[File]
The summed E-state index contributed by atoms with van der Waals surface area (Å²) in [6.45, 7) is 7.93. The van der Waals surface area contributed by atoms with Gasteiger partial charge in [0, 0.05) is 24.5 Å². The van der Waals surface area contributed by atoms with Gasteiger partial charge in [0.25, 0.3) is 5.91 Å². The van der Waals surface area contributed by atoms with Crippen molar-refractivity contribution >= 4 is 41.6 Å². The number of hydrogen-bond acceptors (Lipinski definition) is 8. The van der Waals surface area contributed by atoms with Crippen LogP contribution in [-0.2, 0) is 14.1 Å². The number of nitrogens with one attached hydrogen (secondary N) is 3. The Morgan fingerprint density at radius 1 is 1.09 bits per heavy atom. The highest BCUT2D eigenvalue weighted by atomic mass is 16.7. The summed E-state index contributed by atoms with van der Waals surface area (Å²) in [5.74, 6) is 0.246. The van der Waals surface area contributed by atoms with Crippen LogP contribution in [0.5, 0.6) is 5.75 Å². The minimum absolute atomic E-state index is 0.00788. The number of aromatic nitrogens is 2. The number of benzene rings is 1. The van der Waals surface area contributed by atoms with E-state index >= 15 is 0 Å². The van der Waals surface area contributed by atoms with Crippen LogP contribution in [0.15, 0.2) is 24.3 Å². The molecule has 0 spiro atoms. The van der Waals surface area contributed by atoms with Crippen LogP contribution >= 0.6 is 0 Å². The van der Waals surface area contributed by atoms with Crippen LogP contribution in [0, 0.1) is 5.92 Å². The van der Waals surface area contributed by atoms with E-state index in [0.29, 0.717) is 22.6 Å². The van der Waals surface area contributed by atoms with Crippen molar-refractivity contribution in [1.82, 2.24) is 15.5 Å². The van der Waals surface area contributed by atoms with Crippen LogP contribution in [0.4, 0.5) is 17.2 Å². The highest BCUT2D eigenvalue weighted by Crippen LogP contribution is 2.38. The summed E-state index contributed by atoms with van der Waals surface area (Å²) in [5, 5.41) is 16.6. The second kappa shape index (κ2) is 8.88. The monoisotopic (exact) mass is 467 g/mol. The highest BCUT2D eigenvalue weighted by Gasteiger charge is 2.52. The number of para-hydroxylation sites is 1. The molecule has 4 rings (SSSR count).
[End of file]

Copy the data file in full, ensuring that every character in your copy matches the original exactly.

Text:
The summed E-state index contributed by atoms with van der Waals surface area (Å²) in [6.45, 7) is 7.93. The van der Waals surface area contributed by atoms with Gasteiger partial charge in [0, 0.05) is 24.5 Å². The van der Waals surface area contributed by atoms with Gasteiger partial charge in [0.25, 0.3) is 5.91 Å². The van der Waals surface area contributed by atoms with Crippen molar-refractivity contribution >= 4 is 41.6 Å². The number of hydrogen-bond acceptors (Lipinski definition) is 8. The van der Waals surface area contributed by atoms with Crippen LogP contribution in [-0.2, 0) is 14.1 Å². The number of nitrogens with one attached hydrogen (secondary N) is 3. The Morgan fingerprint density at radius 1 is 1.09 bits per heavy atom. The highest BCUT2D eigenvalue weighted by atomic mass is 16.7. The summed E-state index contributed by atoms with van der Waals surface area (Å²) in [5.74, 6) is 0.246. The van der Waals surface area contributed by atoms with Crippen LogP contribution in [0.5, 0.6) is 5.75 Å². The minimum absolute atomic E-state index is 0.00788. The number of aromatic nitrogens is 2. The number of benzene rings is 1. The van der Waals surface area contributed by atoms with E-state index >= 15 is 0 Å². The van der Waals surface area contributed by atoms with Crippen LogP contribution in [0.15, 0.2) is 24.3 Å². The molecule has 0 spiro atoms. The van der Waals surface area contributed by atoms with Crippen LogP contribution >= 0.6 is 0 Å². The van der Waals surface area contributed by atoms with Crippen LogP contribution in [0, 0.1) is 5.92 Å². The van der Waals surface area contributed by atoms with E-state index in [0.29, 0.717) is 22.6 Å². The van der Waals surface area contributed by atoms with Crippen molar-refractivity contribution in [1.82, 2.24) is 15.5 Å². The van der Waals surface area contributed by atoms with Crippen LogP contribution in [0.4, 0.5) is 17.2 Å². The highest BCUT2D eigenvalue weighted by Crippen LogP contribution is 2.38. The summed E-state index contributed by atoms with van der Waals surface area (Å²) in [5, 5.41) is 16.6. The second kappa shape index (κ2) is 8.88. The monoisotopic (exact) mass is 467 g/mol. The highest BCUT2D eigenvalue weighted by Gasteiger charge is 2.52. The number of para-hydroxylation sites is 1. The molecule has 4 rings (SSSR count).